For the very first time, Paris and the Arlequin Theater are welcoming a festival dedicated to the Nigerian film production: The Nollywood Week. This event – that will take place between May 30th and June 2nd – will showcase the best of the second most important film industry in the world, right after the gigantic Bollywood, and before Hollywood.With more than 2000 films released annually Nollywood is the second job creating industry – after farming – in Nigeria.
Worth 5% of Nigeria’s GDP, this young industry, that began circa 1992, embodies the dynamism of the African continent and the cultural effervescence around the African contemporary scene, which is at the heart of AAD’s commitment and action. Stemming from Nigeria’s important narrative tradition, noticeable in the Onitscha novels popular literature, Nollywood movies are directly distributed to fans homes through VHS and DVDs, broadcasted in the whole sub-Saharan African continent, from West to South Africa. These movies form an African “cultural exception” within the story-telling genre, and, with the densification of its film fabric, and strong of its multiple successes, Nollywood is progressively reaching a level of maturity.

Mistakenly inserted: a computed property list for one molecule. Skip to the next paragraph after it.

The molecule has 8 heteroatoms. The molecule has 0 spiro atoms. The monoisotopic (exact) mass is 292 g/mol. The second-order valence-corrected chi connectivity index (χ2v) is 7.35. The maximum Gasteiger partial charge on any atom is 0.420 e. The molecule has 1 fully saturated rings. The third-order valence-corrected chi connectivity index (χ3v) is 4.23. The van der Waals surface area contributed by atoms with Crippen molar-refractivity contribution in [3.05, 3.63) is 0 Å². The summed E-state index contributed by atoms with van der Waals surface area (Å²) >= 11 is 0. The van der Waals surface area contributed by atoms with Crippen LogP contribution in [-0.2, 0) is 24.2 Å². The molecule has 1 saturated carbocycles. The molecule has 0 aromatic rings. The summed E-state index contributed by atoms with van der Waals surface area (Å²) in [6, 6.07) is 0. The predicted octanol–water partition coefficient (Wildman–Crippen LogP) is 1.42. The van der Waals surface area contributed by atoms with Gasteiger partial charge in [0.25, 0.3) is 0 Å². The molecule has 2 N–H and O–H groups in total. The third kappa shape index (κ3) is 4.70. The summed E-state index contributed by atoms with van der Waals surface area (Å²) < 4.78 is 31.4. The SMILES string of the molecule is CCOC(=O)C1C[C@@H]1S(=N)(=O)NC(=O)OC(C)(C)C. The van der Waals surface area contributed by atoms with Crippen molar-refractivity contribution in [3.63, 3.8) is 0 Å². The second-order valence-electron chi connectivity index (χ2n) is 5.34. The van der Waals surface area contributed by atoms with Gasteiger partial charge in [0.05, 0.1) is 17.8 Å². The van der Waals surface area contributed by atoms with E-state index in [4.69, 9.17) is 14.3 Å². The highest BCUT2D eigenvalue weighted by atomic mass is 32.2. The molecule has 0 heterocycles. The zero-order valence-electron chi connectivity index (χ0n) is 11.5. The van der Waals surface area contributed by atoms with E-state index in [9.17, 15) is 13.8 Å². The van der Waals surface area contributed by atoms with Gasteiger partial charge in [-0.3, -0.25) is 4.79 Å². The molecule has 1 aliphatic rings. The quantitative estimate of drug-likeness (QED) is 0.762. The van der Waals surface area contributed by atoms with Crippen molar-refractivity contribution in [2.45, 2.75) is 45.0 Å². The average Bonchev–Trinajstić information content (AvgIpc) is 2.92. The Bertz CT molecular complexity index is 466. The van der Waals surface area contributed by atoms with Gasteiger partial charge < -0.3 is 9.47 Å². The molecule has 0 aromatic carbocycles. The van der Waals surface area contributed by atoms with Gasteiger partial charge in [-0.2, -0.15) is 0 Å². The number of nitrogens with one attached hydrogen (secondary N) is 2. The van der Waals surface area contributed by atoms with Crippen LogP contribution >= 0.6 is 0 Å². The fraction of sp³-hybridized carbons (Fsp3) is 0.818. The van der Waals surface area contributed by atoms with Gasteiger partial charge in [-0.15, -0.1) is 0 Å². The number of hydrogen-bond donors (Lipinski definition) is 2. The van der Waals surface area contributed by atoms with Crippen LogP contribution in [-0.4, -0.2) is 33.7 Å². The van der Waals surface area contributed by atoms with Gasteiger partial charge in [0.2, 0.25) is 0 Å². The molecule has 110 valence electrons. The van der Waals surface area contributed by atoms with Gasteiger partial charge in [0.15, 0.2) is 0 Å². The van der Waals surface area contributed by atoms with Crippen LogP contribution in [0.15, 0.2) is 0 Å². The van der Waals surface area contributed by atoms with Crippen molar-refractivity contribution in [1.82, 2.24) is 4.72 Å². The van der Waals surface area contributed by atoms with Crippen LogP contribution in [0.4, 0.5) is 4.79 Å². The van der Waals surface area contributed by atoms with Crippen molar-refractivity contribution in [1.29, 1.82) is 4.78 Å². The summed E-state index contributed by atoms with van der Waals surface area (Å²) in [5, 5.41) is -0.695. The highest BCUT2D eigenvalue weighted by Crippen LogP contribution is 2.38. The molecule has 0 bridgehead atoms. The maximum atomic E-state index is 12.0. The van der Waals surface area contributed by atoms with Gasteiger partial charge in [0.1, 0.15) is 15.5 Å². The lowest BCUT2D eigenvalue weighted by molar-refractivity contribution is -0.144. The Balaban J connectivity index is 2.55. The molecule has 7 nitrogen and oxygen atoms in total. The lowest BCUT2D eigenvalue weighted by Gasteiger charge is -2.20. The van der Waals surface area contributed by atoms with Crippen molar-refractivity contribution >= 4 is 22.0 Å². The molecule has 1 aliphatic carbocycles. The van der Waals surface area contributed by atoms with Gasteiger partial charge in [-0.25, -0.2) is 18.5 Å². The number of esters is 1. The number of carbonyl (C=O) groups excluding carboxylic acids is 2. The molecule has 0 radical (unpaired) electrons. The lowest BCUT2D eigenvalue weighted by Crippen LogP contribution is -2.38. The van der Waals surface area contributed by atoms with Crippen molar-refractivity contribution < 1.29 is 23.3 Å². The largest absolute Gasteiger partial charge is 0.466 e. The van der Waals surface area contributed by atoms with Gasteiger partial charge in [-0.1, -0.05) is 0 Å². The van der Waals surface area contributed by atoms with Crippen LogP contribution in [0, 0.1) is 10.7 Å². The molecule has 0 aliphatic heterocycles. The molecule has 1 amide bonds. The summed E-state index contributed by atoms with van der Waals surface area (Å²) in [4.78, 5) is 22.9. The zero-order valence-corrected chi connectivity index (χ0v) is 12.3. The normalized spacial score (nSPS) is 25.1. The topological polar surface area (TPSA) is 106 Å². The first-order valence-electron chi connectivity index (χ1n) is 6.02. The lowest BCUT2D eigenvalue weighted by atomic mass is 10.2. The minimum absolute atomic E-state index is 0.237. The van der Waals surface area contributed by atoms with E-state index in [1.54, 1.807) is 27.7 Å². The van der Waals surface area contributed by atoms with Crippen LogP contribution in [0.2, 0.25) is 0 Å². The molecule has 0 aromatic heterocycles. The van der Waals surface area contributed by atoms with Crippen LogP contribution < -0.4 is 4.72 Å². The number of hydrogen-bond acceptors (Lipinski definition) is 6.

This first year’s competition will screen 7 productions that illustrate and celebrate the richness and diversity of Nigerian filmmaking. Starring Nigeria’s most successful actors and actresses, the festival will be the occasion to discover or rediscover the talented Genevieve Nnaji (‘Africa’s Julia Robert ‘according to CNN) in Ijé, or the stellar performance of Hakeem Kae-Kazim in Last flight to Abuja. Also part of the festival program Man on the ground is not to be missed: directed by acclaimed director Akin Omotoso, it was selected to premiere in the Toronto and Dubai Film Festivals in 2011, presented at the Berlin Film Festival in 2012 and won the best movie award in the Jozi film Festival.
A musical on an African fairy tale, Inalé is another must-see of the Nollywood Week. Directed by Jeta Amata, one of Nigeria’s most popular filmmakers, the film tells the story of King Oche’s (King of the Idioma people of Nigeria) beautiful daughter whose wedding with her beloved Odeh is jeopardized when a stranger shows up during the wrestling competition that was to finalize their union. In a very different style, Phone swap is a comedy that narrates the adventures of two women who, after they mistakenly swap their identical phone at the airport, end up swapping their respective fates.
Still relatively unknown to a French and European audience – despite the creation about a year ago of TV channel Nollywood TV in France –, the Nollywood Week introduces Nigerian cinema into the hexagon twenty-one year after its birth.